Once upon a time, the TV schedules in UK were full of plays. There were strands including The Wednesday Play, Play For Today, Theatre 625, Armchair Theatre, Espionage, Out of the Unknown, Tales of the Unexpected, Play of the Week, Twentieth Century Theatre, The Sunday Night Play and I’ve barely scratched the surface.
Now, we have Playhouse Presents on Sky Arts and that’s about it.
So today, in an effort to boost the ‘play count’, I’m starting a new strand on TMINE, appropriately entitled ‘The Wednesday Play’, that’s going to feature a different classic play each week. Now, I could start with almost anything, but since we have a taste for the unusual round here, let’s start with Jonathan Miller’s 1966 adaptation for The Wednesday Play of Alice in Wonderland, starring John Gielgud, Peter Sellers, Michael Redgrave, Michael Gough, Leo McKern, Peter Cook, Alan Bennett, Malcolm Muggeridge and Eric Idle.
Miller’s production is unique among live-action Alice films in that he consciously avoided the standard Tenniel-inspired costume design and “florid” production values. Most of the Wonderland characters are played by actors in standard Victorian dress, with a real cat used to represent the Cheshire Cat. Miller justified his approach as an attempt to return to what he perceived as the essence of the story: “Once you take the animal heads off, you begin to see what it’s all about. A small child, surrounded by hurrying, worried people, thinking ‘Is that what being grown up is like?”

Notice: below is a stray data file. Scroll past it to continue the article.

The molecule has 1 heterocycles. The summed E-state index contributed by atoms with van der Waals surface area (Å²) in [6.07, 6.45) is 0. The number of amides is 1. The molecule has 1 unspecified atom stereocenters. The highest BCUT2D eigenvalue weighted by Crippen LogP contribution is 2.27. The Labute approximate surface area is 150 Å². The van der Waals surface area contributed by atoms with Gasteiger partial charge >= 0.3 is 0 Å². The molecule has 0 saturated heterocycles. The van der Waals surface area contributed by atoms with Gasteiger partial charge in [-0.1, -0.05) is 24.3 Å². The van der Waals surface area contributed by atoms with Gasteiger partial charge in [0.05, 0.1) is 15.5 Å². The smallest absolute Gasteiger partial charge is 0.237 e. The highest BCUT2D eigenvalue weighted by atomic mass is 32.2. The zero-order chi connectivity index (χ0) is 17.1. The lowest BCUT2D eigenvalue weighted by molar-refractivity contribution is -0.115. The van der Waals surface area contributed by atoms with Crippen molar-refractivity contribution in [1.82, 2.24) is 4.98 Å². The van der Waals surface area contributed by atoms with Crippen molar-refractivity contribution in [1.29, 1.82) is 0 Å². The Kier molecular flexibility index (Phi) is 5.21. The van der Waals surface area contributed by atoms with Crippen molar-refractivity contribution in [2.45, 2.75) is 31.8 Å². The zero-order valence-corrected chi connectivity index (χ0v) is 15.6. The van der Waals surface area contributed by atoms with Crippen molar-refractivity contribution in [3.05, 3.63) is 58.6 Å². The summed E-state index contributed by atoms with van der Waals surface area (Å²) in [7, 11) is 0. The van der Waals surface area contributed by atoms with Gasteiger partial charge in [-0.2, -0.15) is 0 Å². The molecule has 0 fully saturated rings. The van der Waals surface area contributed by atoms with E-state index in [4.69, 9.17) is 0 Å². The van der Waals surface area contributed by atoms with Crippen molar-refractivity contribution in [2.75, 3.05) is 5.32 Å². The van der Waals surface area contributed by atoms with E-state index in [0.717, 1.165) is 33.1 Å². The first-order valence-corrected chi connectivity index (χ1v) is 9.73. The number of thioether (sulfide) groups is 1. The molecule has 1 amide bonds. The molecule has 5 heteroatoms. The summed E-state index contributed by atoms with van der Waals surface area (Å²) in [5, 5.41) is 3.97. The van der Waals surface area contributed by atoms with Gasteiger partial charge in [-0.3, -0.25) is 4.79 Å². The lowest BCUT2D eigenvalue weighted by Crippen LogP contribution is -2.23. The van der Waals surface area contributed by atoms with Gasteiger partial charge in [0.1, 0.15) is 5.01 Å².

The play featured a number of then-prominent British actors including Michael Redgrave (as the Caterpillar), John Gielgud (as the Mock Turtle), and Peter Sellers (as the King of Hearts), as well as two of Miller’s fellow cast members from Beyond the Fringe, Peter Cook and Alan Bennett as the Mad Hatter and the Mouse respectively. The title role was played by Anne-Marie Mallik, the 13-year-old daughter of a Surrey barrister, this being her only known acting performance. Wilfrid Brambell played the White Rabbit, Michael Gough and Wilfrid Lawson were the March Hare and the Dormouse, Alison Leggatt was the Queen of Hearts, and Leo McKern did a drag turn as the Ugly Duchess. The journalist and broadcasting personality Malcolm Muggeridge was The Gryphon. The play also featured a young Eric Idle, several years before Monty Python brought him notice, uncredited as a member of the Caucus Race.